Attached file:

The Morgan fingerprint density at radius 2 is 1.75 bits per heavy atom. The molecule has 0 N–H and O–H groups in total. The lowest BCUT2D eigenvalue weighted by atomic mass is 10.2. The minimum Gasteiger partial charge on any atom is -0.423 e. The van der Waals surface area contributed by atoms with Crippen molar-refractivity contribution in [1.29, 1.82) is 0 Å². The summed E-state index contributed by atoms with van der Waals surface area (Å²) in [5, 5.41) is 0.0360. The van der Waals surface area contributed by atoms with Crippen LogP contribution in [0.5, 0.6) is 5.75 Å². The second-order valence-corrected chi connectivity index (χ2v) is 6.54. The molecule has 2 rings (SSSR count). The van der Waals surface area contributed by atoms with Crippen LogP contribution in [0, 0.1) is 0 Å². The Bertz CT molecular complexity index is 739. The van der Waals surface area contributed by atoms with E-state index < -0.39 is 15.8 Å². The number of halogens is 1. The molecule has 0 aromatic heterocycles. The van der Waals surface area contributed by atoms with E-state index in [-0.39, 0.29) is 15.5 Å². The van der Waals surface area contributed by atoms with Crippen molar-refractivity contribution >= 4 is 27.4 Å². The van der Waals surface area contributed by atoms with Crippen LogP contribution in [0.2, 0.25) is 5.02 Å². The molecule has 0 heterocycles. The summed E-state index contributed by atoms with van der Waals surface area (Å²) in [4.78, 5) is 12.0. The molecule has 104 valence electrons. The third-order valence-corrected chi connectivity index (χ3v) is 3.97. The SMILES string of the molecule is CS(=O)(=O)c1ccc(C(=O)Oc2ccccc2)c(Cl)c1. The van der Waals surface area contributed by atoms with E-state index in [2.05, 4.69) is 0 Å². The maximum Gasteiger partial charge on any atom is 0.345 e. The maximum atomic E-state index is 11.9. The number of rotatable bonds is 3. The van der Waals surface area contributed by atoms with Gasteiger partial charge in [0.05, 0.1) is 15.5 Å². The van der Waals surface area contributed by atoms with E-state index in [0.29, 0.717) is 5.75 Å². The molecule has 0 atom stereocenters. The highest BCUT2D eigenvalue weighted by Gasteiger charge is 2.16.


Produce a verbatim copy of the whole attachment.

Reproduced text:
The Morgan fingerprint density at radius 2 is 1.75 bits per heavy atom. The molecule has 0 N–H and O–H groups in total. The lowest BCUT2D eigenvalue weighted by atomic mass is 10.2. The minimum Gasteiger partial charge on any atom is -0.423 e. The van der Waals surface area contributed by atoms with Crippen molar-refractivity contribution in [1.29, 1.82) is 0 Å². The summed E-state index contributed by atoms with van der Waals surface area (Å²) in [5, 5.41) is 0.0360. The van der Waals surface area contributed by atoms with Crippen LogP contribution in [0.5, 0.6) is 5.75 Å². The second-order valence-corrected chi connectivity index (χ2v) is 6.54. The molecule has 2 rings (SSSR count). The van der Waals surface area contributed by atoms with Crippen LogP contribution in [0, 0.1) is 0 Å². The Bertz CT molecular complexity index is 739. The van der Waals surface area contributed by atoms with E-state index < -0.39 is 15.8 Å². The number of halogens is 1. The molecule has 0 aromatic heterocycles. The van der Waals surface area contributed by atoms with E-state index in [-0.39, 0.29) is 15.5 Å². The van der Waals surface area contributed by atoms with Crippen molar-refractivity contribution >= 4 is 27.4 Å². The van der Waals surface area contributed by atoms with Crippen LogP contribution in [0.2, 0.25) is 5.02 Å². The molecule has 0 heterocycles. The summed E-state index contributed by atoms with van der Waals surface area (Å²) in [4.78, 5) is 12.0. The molecule has 104 valence electrons. The third-order valence-corrected chi connectivity index (χ3v) is 3.97. The SMILES string of the molecule is CS(=O)(=O)c1ccc(C(=O)Oc2ccccc2)c(Cl)c1. The van der Waals surface area contributed by atoms with E-state index in [2.05, 4.69) is 0 Å². The maximum Gasteiger partial charge on any atom is 0.345 e. The maximum atomic E-state index is 11.9. The number of rotatable bonds is 3. The van der Waals surface area contributed by atoms with Gasteiger partial charge in [0.05, 0.1) is 15.5 Å². The van der Waals surface area contributed by atoms with E-state index in [0.29, 0.717) is 5.75 Å². The molecule has 0 atom stereocenters. The highest BCUT2D eigenvalue weighted by Gasteiger charge is 2.16.